While there is an element of 'play' in creativity, it is mostly work, and you have to enjoy the solitude of patient, hard work, because ultimately there is only the paper, the pencil, and you.
— Ivan Brunetti, Cartooning: Philosophy and Practice (Yale University Press, 2011)
How is creative work accomplished?
This example editorial illustration demonstrates one method. In a world flooded with imagery, it's easy to forget that none of it comes about instantaneously, fully formed. It takes time, thought, and care to execute any creative idea!
This text message exchange with a friend immediately felt like an interesting concept to visualize. Being "lost in the content abyss" is something everyone can relate to these days! It brought to mind the image of a person drowning under the pressure to binge a nonstop stream of movies, TV shows, podcasts, and social media feeds.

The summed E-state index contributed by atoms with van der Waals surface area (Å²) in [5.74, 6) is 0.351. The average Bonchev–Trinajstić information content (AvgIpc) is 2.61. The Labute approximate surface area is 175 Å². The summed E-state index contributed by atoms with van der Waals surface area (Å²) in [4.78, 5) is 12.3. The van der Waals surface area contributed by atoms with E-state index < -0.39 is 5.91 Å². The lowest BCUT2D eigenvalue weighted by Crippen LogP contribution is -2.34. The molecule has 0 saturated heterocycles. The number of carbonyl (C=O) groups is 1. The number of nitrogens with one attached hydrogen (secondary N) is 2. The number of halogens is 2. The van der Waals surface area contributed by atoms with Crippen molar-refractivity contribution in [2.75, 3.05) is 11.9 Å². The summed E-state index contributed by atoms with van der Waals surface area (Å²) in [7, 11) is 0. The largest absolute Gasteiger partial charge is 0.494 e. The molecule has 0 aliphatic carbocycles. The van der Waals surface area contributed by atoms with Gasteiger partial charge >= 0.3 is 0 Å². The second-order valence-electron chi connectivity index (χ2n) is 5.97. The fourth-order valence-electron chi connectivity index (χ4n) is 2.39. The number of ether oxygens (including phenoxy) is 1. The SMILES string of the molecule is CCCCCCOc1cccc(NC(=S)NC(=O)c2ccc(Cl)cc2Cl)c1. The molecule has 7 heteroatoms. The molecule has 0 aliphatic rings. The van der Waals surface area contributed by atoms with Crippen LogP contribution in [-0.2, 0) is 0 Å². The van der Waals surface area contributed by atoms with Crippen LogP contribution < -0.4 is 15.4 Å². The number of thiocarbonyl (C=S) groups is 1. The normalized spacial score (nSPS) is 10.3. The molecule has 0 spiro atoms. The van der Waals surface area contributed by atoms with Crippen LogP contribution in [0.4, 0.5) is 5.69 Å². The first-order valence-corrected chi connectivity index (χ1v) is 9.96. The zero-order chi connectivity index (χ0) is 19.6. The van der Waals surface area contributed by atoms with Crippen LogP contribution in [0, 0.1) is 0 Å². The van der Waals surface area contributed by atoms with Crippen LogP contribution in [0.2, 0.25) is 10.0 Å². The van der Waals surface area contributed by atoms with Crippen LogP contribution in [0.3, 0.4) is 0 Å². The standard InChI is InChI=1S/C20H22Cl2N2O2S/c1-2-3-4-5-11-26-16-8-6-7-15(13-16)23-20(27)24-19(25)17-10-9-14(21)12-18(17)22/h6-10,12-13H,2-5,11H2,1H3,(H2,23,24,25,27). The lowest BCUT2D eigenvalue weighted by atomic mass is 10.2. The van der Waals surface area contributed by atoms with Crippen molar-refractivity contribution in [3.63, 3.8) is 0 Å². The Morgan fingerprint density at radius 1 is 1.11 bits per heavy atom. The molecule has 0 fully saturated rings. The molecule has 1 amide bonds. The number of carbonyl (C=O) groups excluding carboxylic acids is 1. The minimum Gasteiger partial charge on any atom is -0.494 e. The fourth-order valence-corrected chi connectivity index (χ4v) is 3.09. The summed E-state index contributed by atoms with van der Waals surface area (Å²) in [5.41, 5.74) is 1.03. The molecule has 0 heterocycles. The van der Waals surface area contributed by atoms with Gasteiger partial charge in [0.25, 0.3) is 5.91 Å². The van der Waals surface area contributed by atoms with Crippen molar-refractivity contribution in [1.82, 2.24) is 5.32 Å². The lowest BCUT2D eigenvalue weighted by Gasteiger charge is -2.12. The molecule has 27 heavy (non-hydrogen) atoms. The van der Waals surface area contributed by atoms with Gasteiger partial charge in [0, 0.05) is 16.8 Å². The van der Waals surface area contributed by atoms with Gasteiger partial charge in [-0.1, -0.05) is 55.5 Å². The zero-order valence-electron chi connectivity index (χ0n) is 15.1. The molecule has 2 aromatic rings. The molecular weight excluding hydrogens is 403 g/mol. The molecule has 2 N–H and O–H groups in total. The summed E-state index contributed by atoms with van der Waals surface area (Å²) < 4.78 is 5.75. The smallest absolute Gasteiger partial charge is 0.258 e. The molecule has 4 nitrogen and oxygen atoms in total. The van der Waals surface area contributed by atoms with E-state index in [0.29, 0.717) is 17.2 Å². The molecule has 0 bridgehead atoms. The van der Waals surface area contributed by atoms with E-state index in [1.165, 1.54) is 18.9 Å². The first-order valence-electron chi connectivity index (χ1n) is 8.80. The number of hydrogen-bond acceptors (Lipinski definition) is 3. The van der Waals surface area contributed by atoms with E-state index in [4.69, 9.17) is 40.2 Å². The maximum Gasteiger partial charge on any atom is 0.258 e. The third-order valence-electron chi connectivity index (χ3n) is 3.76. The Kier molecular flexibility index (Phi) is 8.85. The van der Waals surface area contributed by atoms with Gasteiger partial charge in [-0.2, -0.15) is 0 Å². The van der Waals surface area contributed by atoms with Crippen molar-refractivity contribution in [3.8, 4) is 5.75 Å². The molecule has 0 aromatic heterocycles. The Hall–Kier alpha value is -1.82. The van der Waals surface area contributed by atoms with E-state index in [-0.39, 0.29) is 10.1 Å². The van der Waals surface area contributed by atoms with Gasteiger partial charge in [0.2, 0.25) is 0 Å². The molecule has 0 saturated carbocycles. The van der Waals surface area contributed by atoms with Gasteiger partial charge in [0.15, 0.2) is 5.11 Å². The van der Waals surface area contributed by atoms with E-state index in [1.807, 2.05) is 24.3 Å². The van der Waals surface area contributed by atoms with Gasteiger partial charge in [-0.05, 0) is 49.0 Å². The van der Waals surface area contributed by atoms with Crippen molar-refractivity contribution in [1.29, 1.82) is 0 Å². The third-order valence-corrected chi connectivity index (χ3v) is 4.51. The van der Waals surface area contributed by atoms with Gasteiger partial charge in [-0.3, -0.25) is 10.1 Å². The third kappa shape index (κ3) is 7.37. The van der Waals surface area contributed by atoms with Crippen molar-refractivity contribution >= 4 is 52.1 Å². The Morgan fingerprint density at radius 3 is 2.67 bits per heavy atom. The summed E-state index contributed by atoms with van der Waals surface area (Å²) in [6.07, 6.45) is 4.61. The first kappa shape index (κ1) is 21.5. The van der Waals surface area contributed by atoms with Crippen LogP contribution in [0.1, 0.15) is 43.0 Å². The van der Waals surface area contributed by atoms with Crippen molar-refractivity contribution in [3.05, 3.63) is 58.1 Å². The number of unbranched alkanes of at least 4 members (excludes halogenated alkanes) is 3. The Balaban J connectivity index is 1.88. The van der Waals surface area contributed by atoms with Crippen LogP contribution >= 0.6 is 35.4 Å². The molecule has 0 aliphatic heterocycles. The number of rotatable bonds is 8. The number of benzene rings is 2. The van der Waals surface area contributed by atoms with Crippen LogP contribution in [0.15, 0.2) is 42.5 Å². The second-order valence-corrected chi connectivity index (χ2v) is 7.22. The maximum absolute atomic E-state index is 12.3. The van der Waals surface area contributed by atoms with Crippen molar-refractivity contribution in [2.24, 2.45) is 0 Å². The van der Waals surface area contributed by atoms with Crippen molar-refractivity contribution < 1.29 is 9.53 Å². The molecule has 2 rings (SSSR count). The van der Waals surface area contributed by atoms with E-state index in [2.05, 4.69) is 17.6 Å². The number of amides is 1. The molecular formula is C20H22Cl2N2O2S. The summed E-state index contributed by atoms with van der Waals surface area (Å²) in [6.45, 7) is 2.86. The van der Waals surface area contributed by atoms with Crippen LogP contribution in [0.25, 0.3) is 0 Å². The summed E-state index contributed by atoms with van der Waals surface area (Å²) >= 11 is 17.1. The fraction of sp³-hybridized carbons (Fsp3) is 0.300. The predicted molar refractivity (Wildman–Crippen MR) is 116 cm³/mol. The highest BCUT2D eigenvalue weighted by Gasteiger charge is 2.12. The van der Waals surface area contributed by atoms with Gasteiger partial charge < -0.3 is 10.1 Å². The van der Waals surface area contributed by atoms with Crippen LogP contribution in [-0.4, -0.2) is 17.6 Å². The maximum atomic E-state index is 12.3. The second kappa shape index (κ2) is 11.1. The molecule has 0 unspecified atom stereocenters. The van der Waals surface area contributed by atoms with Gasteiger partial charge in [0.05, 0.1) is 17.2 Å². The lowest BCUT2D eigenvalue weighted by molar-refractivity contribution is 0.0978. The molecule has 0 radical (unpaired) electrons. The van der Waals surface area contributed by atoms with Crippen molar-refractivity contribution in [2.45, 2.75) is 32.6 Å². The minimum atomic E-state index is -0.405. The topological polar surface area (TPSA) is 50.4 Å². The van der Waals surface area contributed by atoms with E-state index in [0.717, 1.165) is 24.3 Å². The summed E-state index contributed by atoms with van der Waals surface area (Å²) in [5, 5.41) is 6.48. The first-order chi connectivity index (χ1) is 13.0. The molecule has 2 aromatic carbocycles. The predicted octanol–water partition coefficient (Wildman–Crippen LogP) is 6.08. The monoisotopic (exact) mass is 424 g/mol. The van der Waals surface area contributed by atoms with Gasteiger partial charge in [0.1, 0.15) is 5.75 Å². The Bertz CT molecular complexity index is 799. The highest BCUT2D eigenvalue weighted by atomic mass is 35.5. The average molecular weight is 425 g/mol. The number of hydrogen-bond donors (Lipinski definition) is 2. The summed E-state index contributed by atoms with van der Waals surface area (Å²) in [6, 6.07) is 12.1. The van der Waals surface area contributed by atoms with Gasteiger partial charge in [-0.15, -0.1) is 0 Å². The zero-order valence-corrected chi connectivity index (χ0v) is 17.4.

Any creative process starts with lots of loose, messy, handmade sketches in order to catch all abstract thoughts as images. A collection of easily recognizable, but stylized, logos and icons felt like a straightforward way to grab attention and sell the concept.
Personal, true-to-life photo references go a long way to bring stylized, exaggerated, or simplified visuals to life.
Preserving the loose, sketchy quality of the hand drawn logos and icons conveys the anxiety people feel when bombarded with all this digital content. The yellow hand mimics the default color of people emojis on smart phones. However, the first composition felt more like "grasping" for content, so it was revised to feel more like "drowning" in content. At this stage, lots and lots of guessing and testing happens, moving pieces around the digital canvas.
With more personality than a generic stock photo, the final piece is a memorable way to enhance and reinforce the message of an article from a magazine, newspaper, or blog!